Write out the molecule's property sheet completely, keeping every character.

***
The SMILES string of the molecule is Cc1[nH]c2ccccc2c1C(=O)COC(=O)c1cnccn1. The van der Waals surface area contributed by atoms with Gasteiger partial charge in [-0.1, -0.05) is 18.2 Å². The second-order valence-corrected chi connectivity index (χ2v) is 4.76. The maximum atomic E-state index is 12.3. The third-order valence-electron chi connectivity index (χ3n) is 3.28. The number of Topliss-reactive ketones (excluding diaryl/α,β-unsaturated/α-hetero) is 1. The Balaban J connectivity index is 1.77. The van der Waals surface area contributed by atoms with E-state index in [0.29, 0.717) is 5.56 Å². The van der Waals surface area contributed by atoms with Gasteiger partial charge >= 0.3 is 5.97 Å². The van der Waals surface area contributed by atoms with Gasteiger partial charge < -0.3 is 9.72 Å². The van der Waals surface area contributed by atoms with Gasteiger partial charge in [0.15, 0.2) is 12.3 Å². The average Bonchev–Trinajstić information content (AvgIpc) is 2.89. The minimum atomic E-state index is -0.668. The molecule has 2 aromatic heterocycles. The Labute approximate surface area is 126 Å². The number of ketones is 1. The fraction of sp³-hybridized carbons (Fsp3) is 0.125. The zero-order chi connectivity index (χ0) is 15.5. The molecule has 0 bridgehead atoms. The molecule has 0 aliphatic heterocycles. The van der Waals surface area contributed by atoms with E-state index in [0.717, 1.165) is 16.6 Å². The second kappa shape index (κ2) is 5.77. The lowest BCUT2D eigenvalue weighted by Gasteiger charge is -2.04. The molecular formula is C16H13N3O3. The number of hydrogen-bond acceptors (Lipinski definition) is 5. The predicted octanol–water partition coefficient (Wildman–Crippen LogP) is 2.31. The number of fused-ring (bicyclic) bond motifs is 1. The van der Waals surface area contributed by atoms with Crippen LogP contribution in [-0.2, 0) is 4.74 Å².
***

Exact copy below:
The SMILES string of the molecule is Cc1[nH]c2ccccc2c1C(=O)COC(=O)c1cnccn1. The van der Waals surface area contributed by atoms with Gasteiger partial charge in [-0.1, -0.05) is 18.2 Å². The second-order valence-corrected chi connectivity index (χ2v) is 4.76. The maximum atomic E-state index is 12.3. The third-order valence-electron chi connectivity index (χ3n) is 3.28. The number of Topliss-reactive ketones (excluding diaryl/α,β-unsaturated/α-hetero) is 1. The Balaban J connectivity index is 1.77. The van der Waals surface area contributed by atoms with E-state index in [0.29, 0.717) is 5.56 Å². The van der Waals surface area contributed by atoms with Gasteiger partial charge >= 0.3 is 5.97 Å². The van der Waals surface area contributed by atoms with Gasteiger partial charge < -0.3 is 9.72 Å². The van der Waals surface area contributed by atoms with Gasteiger partial charge in [0.15, 0.2) is 12.3 Å². The average Bonchev–Trinajstić information content (AvgIpc) is 2.89. The minimum atomic E-state index is -0.668. The molecule has 2 aromatic heterocycles. The Labute approximate surface area is 126 Å². The number of ketones is 1. The fraction of sp³-hybridized carbons (Fsp3) is 0.125. The zero-order chi connectivity index (χ0) is 15.5. The molecule has 0 bridgehead atoms. The molecule has 0 aliphatic heterocycles. The van der Waals surface area contributed by atoms with E-state index in [0.717, 1.165) is 16.6 Å². The second kappa shape index (κ2) is 5.77. The lowest BCUT2D eigenvalue weighted by Gasteiger charge is -2.04. The molecular formula is C16H13N3O3. The number of hydrogen-bond acceptors (Lipinski definition) is 5. The predicted octanol–water partition coefficient (Wildman–Crippen LogP) is 2.31. The number of fused-ring (bicyclic) bond motifs is 1. The van der Waals surface area contributed by atoms with Crippen LogP contribution in [-0.2, 0) is 4.74 Å².